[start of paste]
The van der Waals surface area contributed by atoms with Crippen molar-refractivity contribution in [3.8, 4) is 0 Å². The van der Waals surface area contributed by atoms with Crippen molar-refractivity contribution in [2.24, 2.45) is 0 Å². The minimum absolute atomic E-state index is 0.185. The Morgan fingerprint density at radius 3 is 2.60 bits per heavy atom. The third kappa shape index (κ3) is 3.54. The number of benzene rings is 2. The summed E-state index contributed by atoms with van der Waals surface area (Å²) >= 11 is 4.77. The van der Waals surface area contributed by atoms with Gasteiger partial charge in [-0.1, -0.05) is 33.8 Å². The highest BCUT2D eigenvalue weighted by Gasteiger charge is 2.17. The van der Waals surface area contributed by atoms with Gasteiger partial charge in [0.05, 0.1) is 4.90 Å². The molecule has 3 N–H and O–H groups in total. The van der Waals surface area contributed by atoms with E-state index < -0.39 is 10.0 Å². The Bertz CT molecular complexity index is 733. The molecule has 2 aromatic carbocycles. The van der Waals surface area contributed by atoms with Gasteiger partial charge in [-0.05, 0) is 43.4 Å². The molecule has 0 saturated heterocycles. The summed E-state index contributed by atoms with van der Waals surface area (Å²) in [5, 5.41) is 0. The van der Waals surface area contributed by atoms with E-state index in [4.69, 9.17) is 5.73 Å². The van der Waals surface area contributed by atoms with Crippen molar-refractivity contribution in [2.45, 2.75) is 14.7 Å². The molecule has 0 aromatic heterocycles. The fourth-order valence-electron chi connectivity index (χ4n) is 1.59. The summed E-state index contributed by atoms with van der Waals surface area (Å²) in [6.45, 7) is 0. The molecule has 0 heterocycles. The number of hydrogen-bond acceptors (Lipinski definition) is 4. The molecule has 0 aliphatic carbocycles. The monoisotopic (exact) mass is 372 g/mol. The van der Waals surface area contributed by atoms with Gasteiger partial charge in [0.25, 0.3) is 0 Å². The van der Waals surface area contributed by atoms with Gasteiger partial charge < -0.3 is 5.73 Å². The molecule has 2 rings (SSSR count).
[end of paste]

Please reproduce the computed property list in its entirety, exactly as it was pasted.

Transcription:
The van der Waals surface area contributed by atoms with Crippen molar-refractivity contribution in [3.8, 4) is 0 Å². The van der Waals surface area contributed by atoms with Crippen molar-refractivity contribution in [2.24, 2.45) is 0 Å². The minimum absolute atomic E-state index is 0.185. The Morgan fingerprint density at radius 3 is 2.60 bits per heavy atom. The third kappa shape index (κ3) is 3.54. The number of benzene rings is 2. The summed E-state index contributed by atoms with van der Waals surface area (Å²) >= 11 is 4.77. The van der Waals surface area contributed by atoms with Gasteiger partial charge in [-0.1, -0.05) is 33.8 Å². The highest BCUT2D eigenvalue weighted by Gasteiger charge is 2.17. The van der Waals surface area contributed by atoms with Gasteiger partial charge in [0.05, 0.1) is 4.90 Å². The molecule has 3 N–H and O–H groups in total. The van der Waals surface area contributed by atoms with E-state index < -0.39 is 10.0 Å². The Bertz CT molecular complexity index is 733. The molecule has 2 aromatic carbocycles. The van der Waals surface area contributed by atoms with Gasteiger partial charge in [-0.05, 0) is 43.4 Å². The molecule has 0 saturated heterocycles. The summed E-state index contributed by atoms with van der Waals surface area (Å²) in [5, 5.41) is 0. The van der Waals surface area contributed by atoms with E-state index in [4.69, 9.17) is 5.73 Å². The van der Waals surface area contributed by atoms with Crippen molar-refractivity contribution in [2.45, 2.75) is 14.7 Å². The molecule has 0 aromatic heterocycles. The fourth-order valence-electron chi connectivity index (χ4n) is 1.59. The summed E-state index contributed by atoms with van der Waals surface area (Å²) in [6.45, 7) is 0. The molecule has 0 heterocycles. The number of hydrogen-bond acceptors (Lipinski definition) is 4. The molecule has 0 aliphatic carbocycles. The monoisotopic (exact) mass is 372 g/mol. The van der Waals surface area contributed by atoms with Gasteiger partial charge in [0.25, 0.3) is 0 Å². The van der Waals surface area contributed by atoms with Gasteiger partial charge < -0.3 is 5.73 Å². The molecule has 2 rings (SSSR count).